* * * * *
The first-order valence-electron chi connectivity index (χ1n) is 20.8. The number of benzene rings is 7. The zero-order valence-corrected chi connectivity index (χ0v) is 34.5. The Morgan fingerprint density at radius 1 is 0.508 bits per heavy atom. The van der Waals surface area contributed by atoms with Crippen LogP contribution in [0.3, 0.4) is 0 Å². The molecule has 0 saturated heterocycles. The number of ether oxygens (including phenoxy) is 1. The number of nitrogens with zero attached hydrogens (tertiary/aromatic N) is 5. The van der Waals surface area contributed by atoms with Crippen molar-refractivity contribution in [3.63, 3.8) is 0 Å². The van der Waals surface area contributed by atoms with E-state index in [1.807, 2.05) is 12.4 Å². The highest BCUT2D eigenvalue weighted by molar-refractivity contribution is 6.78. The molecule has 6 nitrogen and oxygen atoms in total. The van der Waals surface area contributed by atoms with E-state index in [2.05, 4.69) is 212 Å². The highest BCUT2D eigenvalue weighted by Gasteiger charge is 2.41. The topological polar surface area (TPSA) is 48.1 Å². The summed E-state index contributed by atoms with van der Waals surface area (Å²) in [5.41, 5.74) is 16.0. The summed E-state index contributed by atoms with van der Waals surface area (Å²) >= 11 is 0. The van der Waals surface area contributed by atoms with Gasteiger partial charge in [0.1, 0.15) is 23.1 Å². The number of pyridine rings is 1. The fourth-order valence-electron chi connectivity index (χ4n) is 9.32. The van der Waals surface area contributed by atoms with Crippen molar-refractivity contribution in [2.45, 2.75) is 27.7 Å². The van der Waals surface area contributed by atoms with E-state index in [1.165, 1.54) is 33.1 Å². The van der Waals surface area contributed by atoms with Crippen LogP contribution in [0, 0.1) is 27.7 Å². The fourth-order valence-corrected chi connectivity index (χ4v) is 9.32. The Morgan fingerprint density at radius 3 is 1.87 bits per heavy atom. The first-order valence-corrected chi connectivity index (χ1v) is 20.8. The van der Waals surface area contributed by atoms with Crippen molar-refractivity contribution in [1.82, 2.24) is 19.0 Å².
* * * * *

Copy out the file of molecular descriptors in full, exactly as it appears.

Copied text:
The first-order valence-electron chi connectivity index (χ1n) is 20.8. The number of benzene rings is 7. The zero-order valence-corrected chi connectivity index (χ0v) is 34.5. The Morgan fingerprint density at radius 1 is 0.508 bits per heavy atom. The van der Waals surface area contributed by atoms with Crippen LogP contribution in [0.3, 0.4) is 0 Å². The molecule has 0 saturated heterocycles. The number of ether oxygens (including phenoxy) is 1. The number of nitrogens with zero attached hydrogens (tertiary/aromatic N) is 5. The van der Waals surface area contributed by atoms with Crippen molar-refractivity contribution in [3.63, 3.8) is 0 Å². The van der Waals surface area contributed by atoms with E-state index in [1.807, 2.05) is 12.4 Å². The highest BCUT2D eigenvalue weighted by molar-refractivity contribution is 6.78. The molecule has 6 nitrogen and oxygen atoms in total. The van der Waals surface area contributed by atoms with E-state index in [2.05, 4.69) is 212 Å². The highest BCUT2D eigenvalue weighted by Gasteiger charge is 2.41. The topological polar surface area (TPSA) is 48.1 Å². The summed E-state index contributed by atoms with van der Waals surface area (Å²) in [5.41, 5.74) is 16.0. The summed E-state index contributed by atoms with van der Waals surface area (Å²) >= 11 is 0. The van der Waals surface area contributed by atoms with Gasteiger partial charge in [0.1, 0.15) is 23.1 Å². The number of pyridine rings is 1. The fourth-order valence-electron chi connectivity index (χ4n) is 9.32. The van der Waals surface area contributed by atoms with Crippen molar-refractivity contribution in [2.45, 2.75) is 27.7 Å². The van der Waals surface area contributed by atoms with E-state index in [1.165, 1.54) is 33.1 Å². The van der Waals surface area contributed by atoms with Crippen LogP contribution in [0, 0.1) is 27.7 Å². The fourth-order valence-corrected chi connectivity index (χ4v) is 9.32. The Morgan fingerprint density at radius 3 is 1.87 bits per heavy atom. The first-order valence-corrected chi connectivity index (χ1v) is 20.8. The van der Waals surface area contributed by atoms with Crippen molar-refractivity contribution in [1.82, 2.24) is 19.0 Å².